Moncton chamber encourages the hiring of immigrants
Newcomers are being hired, though numbers could be better, says Moncton chamber CEO
Misconceptions about paperwork and language abilities may still keep business leaders from employing Syrian newcomers, according to the Greater Moncton Chamber of Commerce's chief executive officer.
But Carol O'Reilly said there are also many people working together to help Syrians settle and find work in the southeastern city.
And a recent member survey by the chamber shows that 32 per cent already hired immigrants, including people from Syria, the Middle East, Africa and the United States.
"There is hiring. Yes, it could be better. But I do think that that is a good direction for the business community to be going in," she said in an interview with Information Morning Moncton on Wednesday.
Some Syrians struggle finding work
Since December 2015, New Brunswick took in more than 600 working-age adult refugees from Syria.
According to the New Brunswick Multicultural Council, 15 per cent of them are self-employed or work in full- and part-time positions.
In a previous interview with the CBC, Syrian refugee Nidal Rashid said he struggled to find work in Moncton.
The 41-year-old previously worked as a civil engineer in Kuwait but his credentials are not recognized in Canada.
But he said he does not want to depend on social assistance to support his wife and four children, so he is looking for work.
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- Syrian refugees prepare to seek provincial social assistance
So far, he's had no luck despite talking to several people and sending out ten resumes.
"Until now, I did not receive any real opportunity to go to work," he said.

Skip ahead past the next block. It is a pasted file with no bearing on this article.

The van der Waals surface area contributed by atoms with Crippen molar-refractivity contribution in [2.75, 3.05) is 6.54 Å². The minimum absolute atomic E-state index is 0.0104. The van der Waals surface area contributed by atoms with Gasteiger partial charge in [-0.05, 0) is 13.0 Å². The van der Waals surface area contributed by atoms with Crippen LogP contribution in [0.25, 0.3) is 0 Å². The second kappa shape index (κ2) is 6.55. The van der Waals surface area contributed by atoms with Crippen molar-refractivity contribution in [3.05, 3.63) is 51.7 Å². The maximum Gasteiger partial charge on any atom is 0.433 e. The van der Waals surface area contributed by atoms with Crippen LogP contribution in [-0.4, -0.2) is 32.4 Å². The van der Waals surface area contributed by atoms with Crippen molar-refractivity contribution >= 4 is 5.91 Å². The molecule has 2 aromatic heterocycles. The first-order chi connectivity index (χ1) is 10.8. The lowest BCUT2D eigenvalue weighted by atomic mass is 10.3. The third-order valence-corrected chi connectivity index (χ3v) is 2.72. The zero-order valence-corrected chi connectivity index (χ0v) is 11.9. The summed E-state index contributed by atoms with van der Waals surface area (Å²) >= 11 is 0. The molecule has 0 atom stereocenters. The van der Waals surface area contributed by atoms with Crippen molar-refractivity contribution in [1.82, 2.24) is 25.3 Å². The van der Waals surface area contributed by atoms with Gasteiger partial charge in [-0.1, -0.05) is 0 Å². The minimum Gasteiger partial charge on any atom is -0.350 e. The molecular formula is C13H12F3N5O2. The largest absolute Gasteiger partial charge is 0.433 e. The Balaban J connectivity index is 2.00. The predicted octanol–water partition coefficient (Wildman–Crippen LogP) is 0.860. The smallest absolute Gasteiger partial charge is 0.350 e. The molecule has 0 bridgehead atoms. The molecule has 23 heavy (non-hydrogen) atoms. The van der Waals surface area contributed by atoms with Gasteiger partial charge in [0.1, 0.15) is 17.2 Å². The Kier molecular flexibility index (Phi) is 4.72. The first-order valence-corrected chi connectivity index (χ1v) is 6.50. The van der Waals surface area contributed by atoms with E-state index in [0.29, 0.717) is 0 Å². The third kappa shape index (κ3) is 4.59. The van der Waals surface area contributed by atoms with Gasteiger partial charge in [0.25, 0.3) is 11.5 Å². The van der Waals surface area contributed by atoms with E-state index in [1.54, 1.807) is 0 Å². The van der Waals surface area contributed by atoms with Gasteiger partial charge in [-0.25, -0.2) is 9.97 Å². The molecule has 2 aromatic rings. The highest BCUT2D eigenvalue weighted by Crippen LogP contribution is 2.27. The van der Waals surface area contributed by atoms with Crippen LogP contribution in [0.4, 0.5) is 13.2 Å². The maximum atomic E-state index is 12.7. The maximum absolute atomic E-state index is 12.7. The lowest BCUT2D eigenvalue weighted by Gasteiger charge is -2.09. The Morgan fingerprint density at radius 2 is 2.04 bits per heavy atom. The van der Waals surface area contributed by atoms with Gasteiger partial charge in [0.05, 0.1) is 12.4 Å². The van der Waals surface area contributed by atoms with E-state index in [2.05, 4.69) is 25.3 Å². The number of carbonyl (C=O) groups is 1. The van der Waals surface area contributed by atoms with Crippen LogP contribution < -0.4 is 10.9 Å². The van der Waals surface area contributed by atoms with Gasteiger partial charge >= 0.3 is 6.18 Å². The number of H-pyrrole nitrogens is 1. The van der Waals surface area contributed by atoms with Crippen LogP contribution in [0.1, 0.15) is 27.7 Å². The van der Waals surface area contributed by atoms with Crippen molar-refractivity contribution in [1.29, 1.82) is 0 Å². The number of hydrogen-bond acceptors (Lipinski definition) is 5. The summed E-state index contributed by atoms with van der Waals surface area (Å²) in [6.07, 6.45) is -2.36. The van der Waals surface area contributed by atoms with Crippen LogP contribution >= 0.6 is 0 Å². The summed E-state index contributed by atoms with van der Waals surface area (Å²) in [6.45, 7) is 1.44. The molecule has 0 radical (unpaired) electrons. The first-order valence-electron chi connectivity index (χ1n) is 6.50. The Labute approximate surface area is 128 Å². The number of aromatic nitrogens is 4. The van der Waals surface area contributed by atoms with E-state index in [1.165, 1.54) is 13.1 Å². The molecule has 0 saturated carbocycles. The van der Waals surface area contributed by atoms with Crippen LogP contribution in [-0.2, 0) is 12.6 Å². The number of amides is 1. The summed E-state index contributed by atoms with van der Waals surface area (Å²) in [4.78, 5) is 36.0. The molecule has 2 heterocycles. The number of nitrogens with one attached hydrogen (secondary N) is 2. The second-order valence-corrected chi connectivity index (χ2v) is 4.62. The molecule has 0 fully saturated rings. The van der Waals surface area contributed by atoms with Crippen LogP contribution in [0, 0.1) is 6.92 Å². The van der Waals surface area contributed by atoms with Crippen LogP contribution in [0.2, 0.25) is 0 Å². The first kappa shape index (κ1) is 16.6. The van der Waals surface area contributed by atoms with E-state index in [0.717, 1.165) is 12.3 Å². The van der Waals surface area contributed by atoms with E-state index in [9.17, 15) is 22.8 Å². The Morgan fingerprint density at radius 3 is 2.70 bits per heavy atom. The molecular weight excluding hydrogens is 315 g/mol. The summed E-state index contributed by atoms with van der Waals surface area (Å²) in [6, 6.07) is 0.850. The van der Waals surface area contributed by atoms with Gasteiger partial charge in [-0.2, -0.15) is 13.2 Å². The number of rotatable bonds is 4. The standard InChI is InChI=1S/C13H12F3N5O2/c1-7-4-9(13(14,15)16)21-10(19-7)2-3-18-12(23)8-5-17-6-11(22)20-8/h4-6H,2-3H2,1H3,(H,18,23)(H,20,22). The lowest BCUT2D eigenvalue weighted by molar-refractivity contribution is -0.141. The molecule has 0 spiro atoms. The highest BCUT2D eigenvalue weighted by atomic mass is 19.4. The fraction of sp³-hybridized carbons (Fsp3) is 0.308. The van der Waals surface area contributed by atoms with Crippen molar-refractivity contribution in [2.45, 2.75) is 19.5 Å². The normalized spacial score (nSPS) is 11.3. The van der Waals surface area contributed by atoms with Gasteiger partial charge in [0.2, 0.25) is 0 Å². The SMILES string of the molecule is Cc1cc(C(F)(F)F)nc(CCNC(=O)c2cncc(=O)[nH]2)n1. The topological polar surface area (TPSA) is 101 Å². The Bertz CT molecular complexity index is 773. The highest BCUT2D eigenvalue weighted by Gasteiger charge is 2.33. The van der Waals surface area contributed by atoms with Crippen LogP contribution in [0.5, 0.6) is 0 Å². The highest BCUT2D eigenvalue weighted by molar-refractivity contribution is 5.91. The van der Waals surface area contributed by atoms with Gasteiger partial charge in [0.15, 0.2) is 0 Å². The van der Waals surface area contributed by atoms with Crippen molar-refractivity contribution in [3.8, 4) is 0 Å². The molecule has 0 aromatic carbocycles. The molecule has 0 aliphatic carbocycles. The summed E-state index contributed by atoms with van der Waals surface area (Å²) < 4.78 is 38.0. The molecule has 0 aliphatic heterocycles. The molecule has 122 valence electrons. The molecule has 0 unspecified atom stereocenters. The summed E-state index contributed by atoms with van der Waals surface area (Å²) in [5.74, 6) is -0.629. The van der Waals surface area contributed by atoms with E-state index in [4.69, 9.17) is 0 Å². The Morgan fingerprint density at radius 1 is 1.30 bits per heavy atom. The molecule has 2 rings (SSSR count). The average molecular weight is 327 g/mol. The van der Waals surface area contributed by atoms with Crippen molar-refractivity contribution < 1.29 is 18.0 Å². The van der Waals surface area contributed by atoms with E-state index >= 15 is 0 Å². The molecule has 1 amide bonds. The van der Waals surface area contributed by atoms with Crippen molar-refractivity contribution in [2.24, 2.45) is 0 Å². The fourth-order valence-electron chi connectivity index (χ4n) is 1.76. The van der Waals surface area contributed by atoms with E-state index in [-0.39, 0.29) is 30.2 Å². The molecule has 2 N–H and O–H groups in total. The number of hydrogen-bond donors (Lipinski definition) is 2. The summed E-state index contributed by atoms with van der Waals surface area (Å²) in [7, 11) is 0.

A lot of misconceptions
O'Reilly said the chamber frequently hears from members asking for more language training support for the newcomers.
But this training is already available for all new immigrants from a number of organizations, she said, including the Multicultural Association of the Greater Moncton Area, the Alliance Française de Moncton, and the university.
People also seem to think that people from other countries cannot speak English, she said.
"If you go down … to the Moncton market on Saturday, you'll see that there's a table of women and men from Syria who are serving their food and their level of English is really quite astounding," she said.
"If someone takes language training for six months, they may not come out absolutely speaking perfect English, but they definitely are able to communicate."
She added the Syrian refugees arriving in Canada are permanent residents, which enables them to work immediately without the need for tedious paperwork — another concern amongst some in the business community.
Many agencies work with newcomers
So far, 46 per cent of chamber members reported in the survey that they are familiar with programs available to newcomers and subsidies that can help them hire people.
Another 54 per cent are interested in taking part in a job fair.
O'Reilly said the Moncton chamber will continue to publicly share information about employing the newcomers and is also sending information directly to its members.
She also stressed that there are several organizations, settlement services and the city government, who are working "extremely hard to make this happen."
"Things can always be better but I do think that what we interpret from all this [survey] information is that the business community is open to hiring immigrants and newcomers in their businesses," she said.
Wiht files from Information Morning Moncton